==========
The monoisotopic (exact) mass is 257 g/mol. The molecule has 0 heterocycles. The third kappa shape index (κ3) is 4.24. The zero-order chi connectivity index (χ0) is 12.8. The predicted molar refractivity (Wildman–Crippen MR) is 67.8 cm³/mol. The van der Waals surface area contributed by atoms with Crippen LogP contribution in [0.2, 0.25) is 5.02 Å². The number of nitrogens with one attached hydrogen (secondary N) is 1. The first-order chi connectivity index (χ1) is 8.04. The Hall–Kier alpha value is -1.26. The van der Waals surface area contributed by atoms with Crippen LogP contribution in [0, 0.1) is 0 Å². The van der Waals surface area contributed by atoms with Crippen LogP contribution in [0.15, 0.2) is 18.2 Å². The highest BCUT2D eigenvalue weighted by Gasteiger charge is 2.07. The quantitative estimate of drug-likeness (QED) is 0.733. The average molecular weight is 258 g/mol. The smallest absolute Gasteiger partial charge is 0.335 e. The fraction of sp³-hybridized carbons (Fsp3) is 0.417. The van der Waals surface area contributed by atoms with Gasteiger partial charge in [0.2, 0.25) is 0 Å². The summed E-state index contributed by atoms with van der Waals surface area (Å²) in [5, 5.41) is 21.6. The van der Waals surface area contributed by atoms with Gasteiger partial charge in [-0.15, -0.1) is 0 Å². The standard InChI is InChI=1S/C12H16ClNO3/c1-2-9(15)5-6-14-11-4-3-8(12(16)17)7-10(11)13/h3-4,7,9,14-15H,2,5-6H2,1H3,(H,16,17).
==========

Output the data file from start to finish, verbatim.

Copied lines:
The monoisotopic (exact) mass is 257 g/mol. The molecule has 0 heterocycles. The third kappa shape index (κ3) is 4.24. The zero-order chi connectivity index (χ0) is 12.8. The predicted molar refractivity (Wildman–Crippen MR) is 67.8 cm³/mol. The van der Waals surface area contributed by atoms with Crippen LogP contribution in [0.2, 0.25) is 5.02 Å². The number of nitrogens with one attached hydrogen (secondary N) is 1. The first-order chi connectivity index (χ1) is 8.04. The Hall–Kier alpha value is -1.26. The van der Waals surface area contributed by atoms with Crippen LogP contribution in [0, 0.1) is 0 Å². The van der Waals surface area contributed by atoms with Crippen LogP contribution in [0.15, 0.2) is 18.2 Å². The highest BCUT2D eigenvalue weighted by Gasteiger charge is 2.07. The quantitative estimate of drug-likeness (QED) is 0.733. The average molecular weight is 258 g/mol. The smallest absolute Gasteiger partial charge is 0.335 e. The fraction of sp³-hybridized carbons (Fsp3) is 0.417. The van der Waals surface area contributed by atoms with Gasteiger partial charge in [0.2, 0.25) is 0 Å². The summed E-state index contributed by atoms with van der Waals surface area (Å²) in [5, 5.41) is 21.6. The van der Waals surface area contributed by atoms with Gasteiger partial charge in [-0.15, -0.1) is 0 Å². The standard InChI is InChI=1S/C12H16ClNO3/c1-2-9(15)5-6-14-11-4-3-8(12(16)17)7-10(11)13/h3-4,7,9,14-15H,2,5-6H2,1H3,(H,16,17).